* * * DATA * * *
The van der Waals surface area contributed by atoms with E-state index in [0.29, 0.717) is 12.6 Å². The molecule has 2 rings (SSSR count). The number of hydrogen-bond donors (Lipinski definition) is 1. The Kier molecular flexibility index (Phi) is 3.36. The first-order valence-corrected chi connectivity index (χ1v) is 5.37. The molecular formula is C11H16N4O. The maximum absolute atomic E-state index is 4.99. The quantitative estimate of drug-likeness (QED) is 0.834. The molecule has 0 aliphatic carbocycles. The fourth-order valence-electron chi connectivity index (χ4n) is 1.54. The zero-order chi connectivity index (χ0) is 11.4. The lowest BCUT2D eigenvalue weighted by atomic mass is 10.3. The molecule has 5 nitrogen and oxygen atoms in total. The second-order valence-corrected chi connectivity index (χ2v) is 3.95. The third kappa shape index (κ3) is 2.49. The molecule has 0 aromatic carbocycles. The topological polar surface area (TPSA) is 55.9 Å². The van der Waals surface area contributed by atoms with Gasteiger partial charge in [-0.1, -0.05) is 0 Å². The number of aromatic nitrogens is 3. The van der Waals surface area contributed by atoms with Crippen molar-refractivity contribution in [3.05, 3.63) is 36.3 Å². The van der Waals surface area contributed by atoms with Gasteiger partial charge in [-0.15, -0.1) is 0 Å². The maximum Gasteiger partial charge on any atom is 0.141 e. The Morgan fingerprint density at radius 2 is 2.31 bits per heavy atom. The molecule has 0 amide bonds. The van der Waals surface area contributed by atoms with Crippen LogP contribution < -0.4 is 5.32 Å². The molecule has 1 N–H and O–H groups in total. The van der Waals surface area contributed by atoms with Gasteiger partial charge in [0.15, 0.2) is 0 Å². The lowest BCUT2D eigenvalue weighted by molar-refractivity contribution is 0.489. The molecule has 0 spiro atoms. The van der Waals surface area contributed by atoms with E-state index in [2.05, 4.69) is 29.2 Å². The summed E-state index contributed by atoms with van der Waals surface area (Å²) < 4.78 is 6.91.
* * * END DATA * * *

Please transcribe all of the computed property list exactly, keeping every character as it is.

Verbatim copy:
The van der Waals surface area contributed by atoms with E-state index in [0.29, 0.717) is 12.6 Å². The molecule has 2 rings (SSSR count). The number of hydrogen-bond donors (Lipinski definition) is 1. The Kier molecular flexibility index (Phi) is 3.36. The first-order valence-corrected chi connectivity index (χ1v) is 5.37. The molecular formula is C11H16N4O. The maximum absolute atomic E-state index is 4.99. The quantitative estimate of drug-likeness (QED) is 0.834. The molecule has 0 aliphatic carbocycles. The fourth-order valence-electron chi connectivity index (χ4n) is 1.54. The zero-order chi connectivity index (χ0) is 11.4. The lowest BCUT2D eigenvalue weighted by atomic mass is 10.3. The molecule has 5 nitrogen and oxygen atoms in total. The second-order valence-corrected chi connectivity index (χ2v) is 3.95. The third kappa shape index (κ3) is 2.49. The molecule has 0 aromatic carbocycles. The topological polar surface area (TPSA) is 55.9 Å². The van der Waals surface area contributed by atoms with Gasteiger partial charge in [-0.1, -0.05) is 0 Å². The number of aromatic nitrogens is 3. The van der Waals surface area contributed by atoms with Crippen molar-refractivity contribution in [3.05, 3.63) is 36.3 Å². The van der Waals surface area contributed by atoms with Gasteiger partial charge in [-0.15, -0.1) is 0 Å². The maximum Gasteiger partial charge on any atom is 0.141 e. The Morgan fingerprint density at radius 2 is 2.31 bits per heavy atom. The molecule has 0 amide bonds. The van der Waals surface area contributed by atoms with Crippen LogP contribution < -0.4 is 5.32 Å². The molecule has 1 N–H and O–H groups in total. The van der Waals surface area contributed by atoms with Gasteiger partial charge in [0.15, 0.2) is 0 Å². The lowest BCUT2D eigenvalue weighted by molar-refractivity contribution is 0.489. The molecule has 0 spiro atoms. The van der Waals surface area contributed by atoms with E-state index in [2.05, 4.69) is 29.2 Å². The summed E-state index contributed by atoms with van der Waals surface area (Å²) < 4.78 is 6.91.